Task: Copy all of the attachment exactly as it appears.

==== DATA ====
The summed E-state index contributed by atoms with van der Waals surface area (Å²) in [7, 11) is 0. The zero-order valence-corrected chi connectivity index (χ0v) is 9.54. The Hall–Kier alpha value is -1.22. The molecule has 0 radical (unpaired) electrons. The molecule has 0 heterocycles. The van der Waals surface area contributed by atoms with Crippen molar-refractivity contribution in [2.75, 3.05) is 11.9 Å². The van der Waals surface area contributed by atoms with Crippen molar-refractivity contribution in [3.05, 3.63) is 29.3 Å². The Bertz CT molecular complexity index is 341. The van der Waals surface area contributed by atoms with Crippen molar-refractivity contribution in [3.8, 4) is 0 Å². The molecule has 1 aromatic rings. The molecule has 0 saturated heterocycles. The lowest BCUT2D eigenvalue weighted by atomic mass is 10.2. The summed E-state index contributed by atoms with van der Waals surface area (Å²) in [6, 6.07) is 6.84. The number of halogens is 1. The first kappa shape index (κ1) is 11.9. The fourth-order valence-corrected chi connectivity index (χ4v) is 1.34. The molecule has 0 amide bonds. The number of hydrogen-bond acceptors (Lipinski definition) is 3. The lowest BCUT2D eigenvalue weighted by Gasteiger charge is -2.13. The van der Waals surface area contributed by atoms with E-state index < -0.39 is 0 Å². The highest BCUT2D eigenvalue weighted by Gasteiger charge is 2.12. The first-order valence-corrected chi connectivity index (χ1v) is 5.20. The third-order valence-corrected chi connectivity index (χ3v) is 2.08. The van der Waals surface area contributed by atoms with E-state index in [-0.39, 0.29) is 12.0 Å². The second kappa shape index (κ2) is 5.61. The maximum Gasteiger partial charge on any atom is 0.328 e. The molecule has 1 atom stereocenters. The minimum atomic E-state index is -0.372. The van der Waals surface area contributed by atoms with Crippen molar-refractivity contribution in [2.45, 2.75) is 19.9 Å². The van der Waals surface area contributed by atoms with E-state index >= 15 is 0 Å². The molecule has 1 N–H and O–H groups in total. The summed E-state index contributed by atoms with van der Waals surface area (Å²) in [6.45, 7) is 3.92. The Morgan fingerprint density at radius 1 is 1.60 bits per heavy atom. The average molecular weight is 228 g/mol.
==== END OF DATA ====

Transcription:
The summed E-state index contributed by atoms with van der Waals surface area (Å²) in [7, 11) is 0. The zero-order valence-corrected chi connectivity index (χ0v) is 9.54. The Hall–Kier alpha value is -1.22. The molecule has 0 radical (unpaired) electrons. The molecule has 0 heterocycles. The van der Waals surface area contributed by atoms with Crippen molar-refractivity contribution in [2.75, 3.05) is 11.9 Å². The van der Waals surface area contributed by atoms with Crippen molar-refractivity contribution in [3.05, 3.63) is 29.3 Å². The Bertz CT molecular complexity index is 341. The van der Waals surface area contributed by atoms with Crippen molar-refractivity contribution in [3.8, 4) is 0 Å². The molecule has 1 aromatic rings. The molecule has 0 saturated heterocycles. The lowest BCUT2D eigenvalue weighted by atomic mass is 10.2. The summed E-state index contributed by atoms with van der Waals surface area (Å²) in [6, 6.07) is 6.84. The number of halogens is 1. The first kappa shape index (κ1) is 11.9. The fourth-order valence-corrected chi connectivity index (χ4v) is 1.34. The molecule has 0 amide bonds. The number of hydrogen-bond acceptors (Lipinski definition) is 3. The lowest BCUT2D eigenvalue weighted by Gasteiger charge is -2.13. The van der Waals surface area contributed by atoms with E-state index < -0.39 is 0 Å². The highest BCUT2D eigenvalue weighted by Gasteiger charge is 2.12. The first-order valence-corrected chi connectivity index (χ1v) is 5.20. The third-order valence-corrected chi connectivity index (χ3v) is 2.08. The van der Waals surface area contributed by atoms with E-state index in [-0.39, 0.29) is 12.0 Å². The second kappa shape index (κ2) is 5.61. The maximum Gasteiger partial charge on any atom is 0.328 e. The molecule has 1 atom stereocenters. The minimum atomic E-state index is -0.372. The van der Waals surface area contributed by atoms with Crippen molar-refractivity contribution in [2.45, 2.75) is 19.9 Å². The van der Waals surface area contributed by atoms with E-state index >= 15 is 0 Å². The molecule has 1 N–H and O–H groups in total. The summed E-state index contributed by atoms with van der Waals surface area (Å²) in [6.45, 7) is 3.92. The Morgan fingerprint density at radius 1 is 1.60 bits per heavy atom. The average molecular weight is 228 g/mol.